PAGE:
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Run like Usain Bolt

Gene switching, a breakthrough aimed at checking disease, can be misused, Johnjoe McFadden writes.

india Updated: Sep 07, 2012 22:59 IST
Johnjoe McFadden
Johnjoe McFadden

One of the biggest scientific research projects in recent years has just unveiled its results. The Encode consortium, consisting of 442 researchers working in 32 institutes around the world, has spent the last five years studying a representative 1% of our genome. The findings may help to revolutionise medicine, but could also provide us with novel ways of tinkering with our minds and bodies.

One of the puzzles the researchers hoped to solve was why we have so much DNA. Many scientists thought that 98% was mostly junk, but the researchers found that it was instead packed full of genetic switches that tell each cell in your body which genes must be switched on or off to make a muscle, skin or nerve cell.

The results are likely to have major implications for understanding common diseases, such as diabetes, heart disease, cancer and even Alzheimer’s. These were thought to be caused by defective genes (together with environmental influences, such as smoking), but research has failed to find defects that could account for their prevalence. Today, scientists believe that these diseases are caused not by defective genes, but defective switching: a liver cell may be genetically tripped to stop absorbing blood sugar, thereby causing diabetes a lung cell may be tripped into generating mutagens that attack its own DNA, causing cancer.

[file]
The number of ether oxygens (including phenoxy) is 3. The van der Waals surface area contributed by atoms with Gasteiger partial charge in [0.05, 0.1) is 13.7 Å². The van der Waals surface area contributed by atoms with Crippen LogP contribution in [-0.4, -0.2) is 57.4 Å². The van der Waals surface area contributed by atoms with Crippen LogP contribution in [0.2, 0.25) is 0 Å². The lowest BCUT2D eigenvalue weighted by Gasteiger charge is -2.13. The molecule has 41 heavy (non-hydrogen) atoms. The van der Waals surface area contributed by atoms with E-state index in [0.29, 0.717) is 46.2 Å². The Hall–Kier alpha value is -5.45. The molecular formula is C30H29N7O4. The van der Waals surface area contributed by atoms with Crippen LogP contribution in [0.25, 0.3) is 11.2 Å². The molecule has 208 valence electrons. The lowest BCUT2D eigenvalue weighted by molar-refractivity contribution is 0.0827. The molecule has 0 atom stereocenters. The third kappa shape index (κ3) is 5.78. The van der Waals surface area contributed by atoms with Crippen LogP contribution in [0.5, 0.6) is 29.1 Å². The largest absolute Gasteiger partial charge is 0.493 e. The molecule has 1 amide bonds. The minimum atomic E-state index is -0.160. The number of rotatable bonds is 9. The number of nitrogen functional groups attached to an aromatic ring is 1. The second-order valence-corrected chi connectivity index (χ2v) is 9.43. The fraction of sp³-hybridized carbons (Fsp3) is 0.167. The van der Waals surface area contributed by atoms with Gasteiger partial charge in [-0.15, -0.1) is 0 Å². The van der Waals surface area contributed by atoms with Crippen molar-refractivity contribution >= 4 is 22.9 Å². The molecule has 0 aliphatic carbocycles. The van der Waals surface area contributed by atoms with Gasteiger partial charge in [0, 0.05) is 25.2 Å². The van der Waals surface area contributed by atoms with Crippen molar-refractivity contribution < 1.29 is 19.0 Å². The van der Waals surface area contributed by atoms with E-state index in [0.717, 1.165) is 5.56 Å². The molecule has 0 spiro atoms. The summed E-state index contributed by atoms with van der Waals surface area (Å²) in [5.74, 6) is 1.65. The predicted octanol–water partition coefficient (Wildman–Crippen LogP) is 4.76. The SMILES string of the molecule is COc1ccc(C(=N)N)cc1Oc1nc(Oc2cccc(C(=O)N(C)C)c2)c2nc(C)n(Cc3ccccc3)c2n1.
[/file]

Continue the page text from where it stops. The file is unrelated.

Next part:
Few doubt that gene switching will provide the medicine of the future, but no one is sure when that future will be realised. When it comes, it will provide opportunities that go well beyond curing disease. Just as the difference between healthy and sick people may be down to gene switching, it seems likely that many of the differences between one person and another — between us and Usain Bolt, for example — may be due, similarly, to different patterns of gene switching. The kind of gene-switch medicines that will cure diseases may then be turned to therapies that will allow us all to run sub-10 second 100 metres. Physiology, mood, intelligence, libido, anxiety, appetite may all be fair game for the gene-switch therapeutics of the future.

Even the signs and frailties of old age may be kept at bay by a careful manipulation of our gene switches to return them to their youthful state. And what about the differences between us and our closest relatives, which many scientists believe are mostly due to differences in gene switching? Could gene-switch therapy be developed that would allow a chimp to talk?

Planet of the Apes may not be so far away.

Five years of the Encode project have revealed just 1% of the human genes switches, but the pace of genetics is accelerating so fast that it seems likely that we will know most of them within a decade. That will be far too late to be any threat to Usain Bolt’s dominance on the track, but the doping authorities in sport may face significant new challenges in the future. The Guardian

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